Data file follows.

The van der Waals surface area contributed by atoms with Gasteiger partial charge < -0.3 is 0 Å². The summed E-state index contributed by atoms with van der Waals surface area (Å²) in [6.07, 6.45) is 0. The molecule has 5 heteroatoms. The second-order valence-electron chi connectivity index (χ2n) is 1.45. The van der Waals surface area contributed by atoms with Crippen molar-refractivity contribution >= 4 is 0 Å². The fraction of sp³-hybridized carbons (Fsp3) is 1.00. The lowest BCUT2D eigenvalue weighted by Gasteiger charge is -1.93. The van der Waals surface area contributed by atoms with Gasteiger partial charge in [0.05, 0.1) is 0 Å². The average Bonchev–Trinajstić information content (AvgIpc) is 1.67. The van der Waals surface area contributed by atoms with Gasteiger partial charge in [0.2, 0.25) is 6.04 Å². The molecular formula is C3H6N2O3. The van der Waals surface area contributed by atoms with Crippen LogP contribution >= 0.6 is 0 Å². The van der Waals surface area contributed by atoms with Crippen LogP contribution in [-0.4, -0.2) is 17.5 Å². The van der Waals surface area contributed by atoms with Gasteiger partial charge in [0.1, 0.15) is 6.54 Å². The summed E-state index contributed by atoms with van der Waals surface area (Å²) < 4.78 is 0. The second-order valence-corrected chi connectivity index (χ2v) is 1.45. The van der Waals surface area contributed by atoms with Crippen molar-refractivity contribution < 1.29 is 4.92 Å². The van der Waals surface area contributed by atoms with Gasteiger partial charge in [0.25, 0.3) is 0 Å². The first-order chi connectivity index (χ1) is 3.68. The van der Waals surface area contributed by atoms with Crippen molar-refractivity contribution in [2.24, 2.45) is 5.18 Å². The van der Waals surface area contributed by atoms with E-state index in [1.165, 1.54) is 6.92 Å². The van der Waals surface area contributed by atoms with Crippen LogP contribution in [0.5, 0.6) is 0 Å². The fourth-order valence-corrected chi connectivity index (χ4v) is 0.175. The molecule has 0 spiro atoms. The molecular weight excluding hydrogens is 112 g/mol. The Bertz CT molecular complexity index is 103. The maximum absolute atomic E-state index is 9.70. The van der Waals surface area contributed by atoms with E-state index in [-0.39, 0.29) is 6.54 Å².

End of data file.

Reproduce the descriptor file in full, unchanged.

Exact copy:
The van der Waals surface area contributed by atoms with Gasteiger partial charge < -0.3 is 0 Å². The summed E-state index contributed by atoms with van der Waals surface area (Å²) in [6.07, 6.45) is 0. The molecule has 5 heteroatoms. The second-order valence-electron chi connectivity index (χ2n) is 1.45. The van der Waals surface area contributed by atoms with Crippen molar-refractivity contribution >= 4 is 0 Å². The fraction of sp³-hybridized carbons (Fsp3) is 1.00. The lowest BCUT2D eigenvalue weighted by Gasteiger charge is -1.93. The van der Waals surface area contributed by atoms with Gasteiger partial charge in [0.05, 0.1) is 0 Å². The average Bonchev–Trinajstić information content (AvgIpc) is 1.67. The van der Waals surface area contributed by atoms with Gasteiger partial charge in [0.2, 0.25) is 6.04 Å². The molecular formula is C3H6N2O3. The van der Waals surface area contributed by atoms with Crippen LogP contribution >= 0.6 is 0 Å². The van der Waals surface area contributed by atoms with Crippen LogP contribution in [-0.4, -0.2) is 17.5 Å². The van der Waals surface area contributed by atoms with Gasteiger partial charge in [0.1, 0.15) is 6.54 Å². The summed E-state index contributed by atoms with van der Waals surface area (Å²) < 4.78 is 0. The second-order valence-corrected chi connectivity index (χ2v) is 1.45. The van der Waals surface area contributed by atoms with Crippen molar-refractivity contribution < 1.29 is 4.92 Å². The van der Waals surface area contributed by atoms with Gasteiger partial charge in [0.25, 0.3) is 0 Å². The first-order chi connectivity index (χ1) is 3.68. The van der Waals surface area contributed by atoms with Crippen molar-refractivity contribution in [2.24, 2.45) is 5.18 Å². The van der Waals surface area contributed by atoms with E-state index in [1.165, 1.54) is 6.92 Å². The van der Waals surface area contributed by atoms with Crippen LogP contribution in [0.5, 0.6) is 0 Å². The fourth-order valence-corrected chi connectivity index (χ4v) is 0.175. The molecule has 0 spiro atoms. The molecular weight excluding hydrogens is 112 g/mol. The Bertz CT molecular complexity index is 103. The maximum absolute atomic E-state index is 9.70. The van der Waals surface area contributed by atoms with E-state index in [-0.39, 0.29) is 6.54 Å².